Monday, January 09, 2006

ecclesiocentricity another name for ecclesiolatry

And speaking of nutty views of church authority, check out this blog by a PCA pastor in the Peoria area. Note the lack of scholarship and exegesis. As an astute young man pointed out to me recently, it is all this guy's opinion because you cannot find any Scripture to back up what he is saying. And note that there is no place for comments, which is not surprising given the overall message that truth begins and ends with this man himself. Can anyone take this stuff seriously, I ask you.

In an interesting related article, Andrew Sandlin had this to say regarding "ecclesiocentricty":

"One of the most injurious errors in the history of Christianity is when the church is identified with the Kingdom of God. Jesus said very little about the church and very much about the Kingdom, and He did not equate the two. Nobody else in the Bible did, either. This is just a fiction dreamed up early in the Western church in the attempt to conform it to the structures of the collapsing hierarchical Roman Empire by which it was surrounded, and this view was later passed on to the Protestants (and even in the Westminster Confession). The church is a local assembly of Christians, but the kingdom is the rule of God by Jesus in the world, wherever that may be (1 Cor. 15:23-28). This means that Christian schools and businesses and politics and music and pro-life and family and campus and cultural ministries and so on are (or should be) within the Kingdom of God, even though they are not the church. The church should not try to monopolize these aspects of the kingdom. Sometimes I hear well-meaning Christians say, “All ‘para-church’ ministries are anti-Biblical.” They have yet to find a Bible verse for this assertion. They believe that if the church isn’t doing it, it shouldn’t be done. The problem with this is that God’s plan in the earth is bigger than the church, which is to be sure a vital part of it. The family is a basic ministry in God’s plan. It should be a part of the church, but it is not the church. It has its own calling separate from the church (Gen. 1:26-28). The same is true of the state (Rom. 13:1-7). It is not a part of the church, though it is God’s minister and subject to His authority. The state should be a part of the Kingdom of God in Jesus, yet it is not the church. “Ecclesiocentricity” (church-centeredness) subverts the Lordship of Christ by arrogating to itself tasks and institutions beyond its purview. So, the church is not the Kingdom."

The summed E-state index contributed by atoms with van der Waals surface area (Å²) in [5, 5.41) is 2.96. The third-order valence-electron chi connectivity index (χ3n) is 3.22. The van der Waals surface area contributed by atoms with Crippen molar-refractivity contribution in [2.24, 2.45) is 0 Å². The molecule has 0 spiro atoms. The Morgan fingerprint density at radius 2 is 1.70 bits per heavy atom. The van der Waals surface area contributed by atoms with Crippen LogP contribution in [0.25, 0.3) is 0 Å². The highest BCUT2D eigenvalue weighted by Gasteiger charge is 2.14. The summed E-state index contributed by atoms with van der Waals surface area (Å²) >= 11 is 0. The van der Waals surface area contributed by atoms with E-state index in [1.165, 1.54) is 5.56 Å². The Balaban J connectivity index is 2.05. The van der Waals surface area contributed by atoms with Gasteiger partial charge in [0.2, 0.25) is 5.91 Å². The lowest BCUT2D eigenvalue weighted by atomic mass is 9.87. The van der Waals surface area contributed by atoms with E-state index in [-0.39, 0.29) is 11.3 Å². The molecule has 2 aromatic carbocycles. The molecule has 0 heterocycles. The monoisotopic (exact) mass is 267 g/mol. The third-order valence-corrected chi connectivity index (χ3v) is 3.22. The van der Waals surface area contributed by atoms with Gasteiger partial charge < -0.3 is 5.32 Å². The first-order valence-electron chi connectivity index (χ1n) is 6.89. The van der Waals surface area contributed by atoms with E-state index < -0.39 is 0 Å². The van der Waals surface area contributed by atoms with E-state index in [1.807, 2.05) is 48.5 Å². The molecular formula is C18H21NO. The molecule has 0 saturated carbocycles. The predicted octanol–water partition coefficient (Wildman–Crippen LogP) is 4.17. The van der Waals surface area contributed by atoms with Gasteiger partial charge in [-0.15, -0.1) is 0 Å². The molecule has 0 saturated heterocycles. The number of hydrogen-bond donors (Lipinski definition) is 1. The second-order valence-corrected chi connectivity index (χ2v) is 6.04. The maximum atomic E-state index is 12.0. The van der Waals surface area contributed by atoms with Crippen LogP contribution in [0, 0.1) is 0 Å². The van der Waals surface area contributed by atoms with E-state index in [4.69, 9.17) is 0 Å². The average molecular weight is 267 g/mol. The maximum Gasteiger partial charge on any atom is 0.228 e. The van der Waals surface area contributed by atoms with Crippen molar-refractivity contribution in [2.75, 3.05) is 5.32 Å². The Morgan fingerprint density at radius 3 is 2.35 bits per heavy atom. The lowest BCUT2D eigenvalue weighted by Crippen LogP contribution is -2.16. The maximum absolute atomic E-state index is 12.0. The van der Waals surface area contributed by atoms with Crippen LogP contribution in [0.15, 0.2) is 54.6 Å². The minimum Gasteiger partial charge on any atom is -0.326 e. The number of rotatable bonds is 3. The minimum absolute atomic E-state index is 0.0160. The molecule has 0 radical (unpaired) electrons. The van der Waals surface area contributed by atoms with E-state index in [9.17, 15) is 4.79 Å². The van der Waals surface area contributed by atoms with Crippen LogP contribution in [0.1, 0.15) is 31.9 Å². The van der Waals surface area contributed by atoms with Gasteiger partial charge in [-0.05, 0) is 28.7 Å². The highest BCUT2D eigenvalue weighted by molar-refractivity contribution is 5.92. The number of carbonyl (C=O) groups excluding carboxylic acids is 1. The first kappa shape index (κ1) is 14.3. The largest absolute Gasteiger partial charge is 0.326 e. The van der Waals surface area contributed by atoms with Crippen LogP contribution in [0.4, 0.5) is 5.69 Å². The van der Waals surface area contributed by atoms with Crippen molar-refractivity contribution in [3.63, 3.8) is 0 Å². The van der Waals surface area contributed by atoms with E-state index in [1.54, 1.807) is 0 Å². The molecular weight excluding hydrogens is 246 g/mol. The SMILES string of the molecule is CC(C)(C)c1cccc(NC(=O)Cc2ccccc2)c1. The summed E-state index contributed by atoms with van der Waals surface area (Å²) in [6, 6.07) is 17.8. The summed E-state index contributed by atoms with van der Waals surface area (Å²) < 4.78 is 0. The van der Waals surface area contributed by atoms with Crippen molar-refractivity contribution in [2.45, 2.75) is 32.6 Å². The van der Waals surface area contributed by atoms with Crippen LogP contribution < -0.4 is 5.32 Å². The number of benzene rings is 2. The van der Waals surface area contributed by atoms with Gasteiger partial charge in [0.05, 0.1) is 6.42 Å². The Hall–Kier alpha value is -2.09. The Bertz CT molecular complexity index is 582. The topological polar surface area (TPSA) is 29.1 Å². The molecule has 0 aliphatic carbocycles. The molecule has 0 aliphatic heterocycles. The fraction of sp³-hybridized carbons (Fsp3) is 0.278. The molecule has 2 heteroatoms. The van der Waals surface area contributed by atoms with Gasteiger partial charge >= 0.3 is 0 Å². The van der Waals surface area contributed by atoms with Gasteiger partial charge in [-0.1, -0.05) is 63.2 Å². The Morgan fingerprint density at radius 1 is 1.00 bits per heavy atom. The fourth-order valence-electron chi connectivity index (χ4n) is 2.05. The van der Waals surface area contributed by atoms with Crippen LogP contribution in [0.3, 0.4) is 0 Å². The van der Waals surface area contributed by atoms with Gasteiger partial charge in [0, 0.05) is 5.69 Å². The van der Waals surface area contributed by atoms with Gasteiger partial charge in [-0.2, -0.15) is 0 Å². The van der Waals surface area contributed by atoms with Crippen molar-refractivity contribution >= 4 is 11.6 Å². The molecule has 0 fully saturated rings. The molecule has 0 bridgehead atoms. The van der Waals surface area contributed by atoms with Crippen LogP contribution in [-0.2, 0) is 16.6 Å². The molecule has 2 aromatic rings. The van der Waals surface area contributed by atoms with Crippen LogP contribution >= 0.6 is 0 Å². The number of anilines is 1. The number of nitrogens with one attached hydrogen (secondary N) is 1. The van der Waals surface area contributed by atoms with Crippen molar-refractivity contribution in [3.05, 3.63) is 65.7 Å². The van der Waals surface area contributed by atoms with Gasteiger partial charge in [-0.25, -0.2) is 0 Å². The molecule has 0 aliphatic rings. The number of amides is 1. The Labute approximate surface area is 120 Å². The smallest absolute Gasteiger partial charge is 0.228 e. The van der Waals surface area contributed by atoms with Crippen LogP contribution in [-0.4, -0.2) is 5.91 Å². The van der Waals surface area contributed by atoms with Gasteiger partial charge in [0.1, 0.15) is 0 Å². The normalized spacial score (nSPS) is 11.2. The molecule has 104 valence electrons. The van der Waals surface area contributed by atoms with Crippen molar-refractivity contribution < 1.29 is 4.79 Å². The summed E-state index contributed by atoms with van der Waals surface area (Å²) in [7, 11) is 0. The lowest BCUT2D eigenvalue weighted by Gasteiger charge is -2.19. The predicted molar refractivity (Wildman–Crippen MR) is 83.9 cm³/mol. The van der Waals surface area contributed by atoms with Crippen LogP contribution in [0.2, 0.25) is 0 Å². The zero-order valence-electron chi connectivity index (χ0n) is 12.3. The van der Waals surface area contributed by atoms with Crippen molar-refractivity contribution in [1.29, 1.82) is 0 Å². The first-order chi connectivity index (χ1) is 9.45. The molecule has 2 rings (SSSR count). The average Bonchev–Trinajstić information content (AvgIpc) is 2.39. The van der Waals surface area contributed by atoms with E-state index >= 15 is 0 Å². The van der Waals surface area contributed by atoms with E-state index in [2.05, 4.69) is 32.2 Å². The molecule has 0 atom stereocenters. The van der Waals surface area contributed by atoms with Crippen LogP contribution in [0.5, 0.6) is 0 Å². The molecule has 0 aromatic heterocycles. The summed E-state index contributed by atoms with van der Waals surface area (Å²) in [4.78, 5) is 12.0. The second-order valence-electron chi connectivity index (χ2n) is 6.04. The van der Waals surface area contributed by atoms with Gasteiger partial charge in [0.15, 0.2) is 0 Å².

3 Comments:

At 10:16 AM, Anonymous Anonymous said...

Ecclesiocentricity blocks the focus on God.
The church takes God's place.
The PCA pastor in his blog ridicules the Bible as the highest and final authority by mocking people using their Bibles to review the church.
He could admit eccesiocentricity is a Roman Catholic view.
He should quit pretending to be Reformed !
I'm confused at his citing the Puritans. Anyone that knows any history is keenly aware that the Puritans rebelled with their lives against ecclesiocentricity!
This "revisionist" pastor's blog distorts history.

 
At 12:48 AM, Anonymous Anonymous said...

The nutty blog you linked to is now restricted access...what's this guy trying to hide?

 
At 11:57 AM, Blogger karen said...

I no longer post on this blog and your comments came via e-mail. Please send me a real e-mail with a valid e-mail address and identify yourself!

 

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